The neighboring ports of Long Beach and Los Angeles have dominated the trade between Asia and the U.S. for so long that the Southern California transportation community has come to believe it is its birthright.
However, an analysis of cargo trends over the past decade indicates this view is not only wrong, it is dangerous. The Southern California market share in the largest U.S. trade lane has been slipping since 2003.
Even worse, vacancies in the executive director positions in both Long Beach and Los Angeles, and very public discord among members of the Long Beach Harbor Commission, have raised concerns that today’s trickle of diverted cargo to East Coast ports could become a flood if the international trade community perceives there is a lack of leadership at the nation’s two largest container ports.
The Los Angeles-Long Beach market share of Pacific Rim containerized imports has declined from 56.5 percent in 2003 to 48.8 percent in 2012, according to Philip Davies, principal, Davies Transportation Consulting. Put another way, containerized imports at the nation’s largest port complex have declined an average of 0.8 percent a year since peaking in 2003.
Several macro trends in the industry can be cited for the loss of market share. The downward spiral began in the 2002 International Longshore and Warehouse Union contract negotiations when longshoremen began a series of crippling work slowdowns, and employers responded by locking the union out for 10 days.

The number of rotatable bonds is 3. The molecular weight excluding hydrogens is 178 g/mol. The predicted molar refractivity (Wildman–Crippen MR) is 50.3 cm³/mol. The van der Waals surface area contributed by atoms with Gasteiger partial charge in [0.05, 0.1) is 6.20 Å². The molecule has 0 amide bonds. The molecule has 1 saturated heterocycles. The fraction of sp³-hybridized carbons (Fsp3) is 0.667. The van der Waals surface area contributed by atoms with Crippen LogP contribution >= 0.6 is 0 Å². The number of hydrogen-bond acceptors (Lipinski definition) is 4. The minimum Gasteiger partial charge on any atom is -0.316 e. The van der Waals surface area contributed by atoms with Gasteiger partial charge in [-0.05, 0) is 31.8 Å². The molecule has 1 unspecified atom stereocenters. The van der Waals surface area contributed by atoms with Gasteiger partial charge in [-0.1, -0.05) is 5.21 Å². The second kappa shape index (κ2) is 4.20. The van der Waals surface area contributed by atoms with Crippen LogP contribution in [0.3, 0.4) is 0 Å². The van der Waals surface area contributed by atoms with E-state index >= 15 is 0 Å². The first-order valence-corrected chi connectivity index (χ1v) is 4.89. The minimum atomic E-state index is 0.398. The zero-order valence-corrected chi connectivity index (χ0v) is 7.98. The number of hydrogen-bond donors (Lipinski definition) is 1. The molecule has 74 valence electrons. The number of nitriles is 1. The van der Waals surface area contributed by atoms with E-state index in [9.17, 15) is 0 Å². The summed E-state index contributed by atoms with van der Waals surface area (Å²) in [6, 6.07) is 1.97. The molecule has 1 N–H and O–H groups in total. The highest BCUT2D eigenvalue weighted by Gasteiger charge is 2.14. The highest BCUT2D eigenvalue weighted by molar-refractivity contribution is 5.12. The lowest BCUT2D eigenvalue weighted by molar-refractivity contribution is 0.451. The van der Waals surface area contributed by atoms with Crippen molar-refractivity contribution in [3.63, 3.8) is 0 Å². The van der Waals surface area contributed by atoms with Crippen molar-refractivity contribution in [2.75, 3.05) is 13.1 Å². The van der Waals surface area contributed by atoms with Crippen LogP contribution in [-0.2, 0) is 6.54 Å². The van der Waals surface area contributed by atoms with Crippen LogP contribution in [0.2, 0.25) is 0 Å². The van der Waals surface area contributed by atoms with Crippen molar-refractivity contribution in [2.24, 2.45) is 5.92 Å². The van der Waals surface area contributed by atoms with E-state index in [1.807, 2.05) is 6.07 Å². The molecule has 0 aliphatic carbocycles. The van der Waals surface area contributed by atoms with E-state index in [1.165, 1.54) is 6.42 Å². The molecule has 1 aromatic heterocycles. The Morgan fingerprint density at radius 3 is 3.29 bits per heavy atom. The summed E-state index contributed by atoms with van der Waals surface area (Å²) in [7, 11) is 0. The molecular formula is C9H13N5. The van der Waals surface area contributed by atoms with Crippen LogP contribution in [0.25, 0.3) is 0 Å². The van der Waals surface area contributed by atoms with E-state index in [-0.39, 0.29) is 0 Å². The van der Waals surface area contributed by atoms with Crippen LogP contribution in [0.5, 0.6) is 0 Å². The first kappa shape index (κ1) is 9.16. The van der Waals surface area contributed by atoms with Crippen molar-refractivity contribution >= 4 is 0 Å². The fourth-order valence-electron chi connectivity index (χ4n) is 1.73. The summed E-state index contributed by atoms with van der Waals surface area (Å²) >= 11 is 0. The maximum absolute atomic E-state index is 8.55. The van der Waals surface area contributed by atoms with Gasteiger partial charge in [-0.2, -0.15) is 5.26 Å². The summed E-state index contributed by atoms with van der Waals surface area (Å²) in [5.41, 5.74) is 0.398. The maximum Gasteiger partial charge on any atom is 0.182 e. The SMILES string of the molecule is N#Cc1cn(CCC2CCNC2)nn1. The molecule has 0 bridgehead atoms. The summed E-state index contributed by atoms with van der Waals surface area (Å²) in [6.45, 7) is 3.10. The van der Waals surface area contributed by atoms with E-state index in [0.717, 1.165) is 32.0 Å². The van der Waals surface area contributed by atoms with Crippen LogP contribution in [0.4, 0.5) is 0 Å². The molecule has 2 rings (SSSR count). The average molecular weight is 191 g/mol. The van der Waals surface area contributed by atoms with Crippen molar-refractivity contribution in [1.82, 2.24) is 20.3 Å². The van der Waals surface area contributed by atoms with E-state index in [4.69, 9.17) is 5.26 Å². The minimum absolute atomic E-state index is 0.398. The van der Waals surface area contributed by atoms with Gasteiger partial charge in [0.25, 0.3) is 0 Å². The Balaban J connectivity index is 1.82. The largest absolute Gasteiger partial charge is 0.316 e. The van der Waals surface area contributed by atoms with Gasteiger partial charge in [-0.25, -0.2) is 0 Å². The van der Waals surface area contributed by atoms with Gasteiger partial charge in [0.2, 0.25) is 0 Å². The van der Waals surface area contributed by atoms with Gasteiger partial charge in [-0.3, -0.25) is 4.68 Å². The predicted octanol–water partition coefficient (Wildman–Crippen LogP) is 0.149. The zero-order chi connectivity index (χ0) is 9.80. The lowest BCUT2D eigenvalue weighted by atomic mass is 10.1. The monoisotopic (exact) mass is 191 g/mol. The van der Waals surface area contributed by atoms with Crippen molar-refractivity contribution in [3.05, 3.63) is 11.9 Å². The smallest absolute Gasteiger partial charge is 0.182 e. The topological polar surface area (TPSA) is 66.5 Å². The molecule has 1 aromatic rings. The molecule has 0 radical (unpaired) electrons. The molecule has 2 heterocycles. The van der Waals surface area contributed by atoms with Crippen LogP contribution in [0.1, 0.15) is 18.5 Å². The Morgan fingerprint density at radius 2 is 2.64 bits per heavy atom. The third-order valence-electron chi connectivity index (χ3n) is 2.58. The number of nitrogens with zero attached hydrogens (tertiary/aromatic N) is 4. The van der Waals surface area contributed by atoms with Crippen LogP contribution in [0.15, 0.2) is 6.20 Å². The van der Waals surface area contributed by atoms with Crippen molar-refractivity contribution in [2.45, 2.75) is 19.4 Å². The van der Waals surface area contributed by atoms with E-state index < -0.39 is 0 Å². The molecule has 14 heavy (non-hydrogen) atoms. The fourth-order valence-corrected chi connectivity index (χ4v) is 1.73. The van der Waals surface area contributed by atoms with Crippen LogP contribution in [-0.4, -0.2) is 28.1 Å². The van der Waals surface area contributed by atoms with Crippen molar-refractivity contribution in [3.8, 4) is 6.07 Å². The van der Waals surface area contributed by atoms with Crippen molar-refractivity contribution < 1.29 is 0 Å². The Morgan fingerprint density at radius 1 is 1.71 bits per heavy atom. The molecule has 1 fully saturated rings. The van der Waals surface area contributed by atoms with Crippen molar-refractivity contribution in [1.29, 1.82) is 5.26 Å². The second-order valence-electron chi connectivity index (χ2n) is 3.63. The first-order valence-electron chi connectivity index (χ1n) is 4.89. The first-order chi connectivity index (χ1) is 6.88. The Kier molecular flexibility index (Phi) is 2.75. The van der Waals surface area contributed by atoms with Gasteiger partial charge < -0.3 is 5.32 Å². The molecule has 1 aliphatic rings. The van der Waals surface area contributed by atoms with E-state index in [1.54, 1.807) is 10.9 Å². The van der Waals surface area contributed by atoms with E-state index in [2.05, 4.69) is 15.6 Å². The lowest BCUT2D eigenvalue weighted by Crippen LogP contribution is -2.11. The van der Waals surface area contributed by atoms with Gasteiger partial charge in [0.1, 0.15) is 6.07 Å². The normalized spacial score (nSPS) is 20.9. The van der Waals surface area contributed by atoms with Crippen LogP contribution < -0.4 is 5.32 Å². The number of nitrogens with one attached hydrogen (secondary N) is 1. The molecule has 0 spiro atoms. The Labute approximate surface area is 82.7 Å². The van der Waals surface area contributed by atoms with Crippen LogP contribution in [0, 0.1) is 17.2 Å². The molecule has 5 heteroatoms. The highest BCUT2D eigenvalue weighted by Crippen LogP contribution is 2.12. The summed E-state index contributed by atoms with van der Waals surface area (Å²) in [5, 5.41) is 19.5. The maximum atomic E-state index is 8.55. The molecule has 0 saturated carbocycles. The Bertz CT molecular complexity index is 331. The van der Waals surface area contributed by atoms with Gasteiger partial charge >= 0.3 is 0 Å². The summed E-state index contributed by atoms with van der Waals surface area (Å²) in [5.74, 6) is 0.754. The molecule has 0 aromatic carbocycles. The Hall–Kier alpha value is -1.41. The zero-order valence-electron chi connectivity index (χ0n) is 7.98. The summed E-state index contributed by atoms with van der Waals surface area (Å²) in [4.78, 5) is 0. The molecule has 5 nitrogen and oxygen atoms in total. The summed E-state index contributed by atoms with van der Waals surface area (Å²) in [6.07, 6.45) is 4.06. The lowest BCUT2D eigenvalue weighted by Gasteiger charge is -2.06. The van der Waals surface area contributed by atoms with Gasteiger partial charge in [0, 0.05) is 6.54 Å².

The perception of an unstable work force on the West Coast continued over the past decade with numerous maverick work stoppages. The labor activism reached a peak during the past 12 months with strikes, work slowdowns or sometimes violent picketing by office clerical workers in Southern California and ILWU container and grain-handler workers in Oakland, Portland and throughout the Pacific Northwest.
Meanwhile, retailers this past decade have been expanding their warehouse and distribution presence in the eastern half of the country, where two-thirds of the population resides. At the same time, shipping lines surprised the trade this year by introducing several new services with large post-Panamax vessels from Asia to the East Coast via the Suez Canal.
West Coast ports are now bracing for additional possible diversion in mid-2015 when expansion of the Panama Canal will allow vessels with capacities up to 13,000 20-foot-equivalent units to transit the canal on what is considered to be the preferred route for all-water services from Asia to the East Coast.
The West Coast loss of market share continues. According to PIERS, a sister company of The Journal of Commerce, market share for the entire Pacific coast of North America, including Canada and Mexico, declined 2.3 percent in the second quarter compared to the second quarter of 2012.
The trend has been present all year. According to Drewry, the London consultancy, containerized imports in the first seven months of the year increased 8 percent at East Coast ports, compared with 1.9 percent at West Coast ports.
Even high-value, time-sensitive cargo, which is considered to be a lock for Los Angeles-Long Beach, is in jeopardy. Davies said the Southern California ports have lost market share in the low-, medium- and high-value cargo categories. Increasing costs and uncertainty surrounding the port environment are given as important reasons for the loss of market share.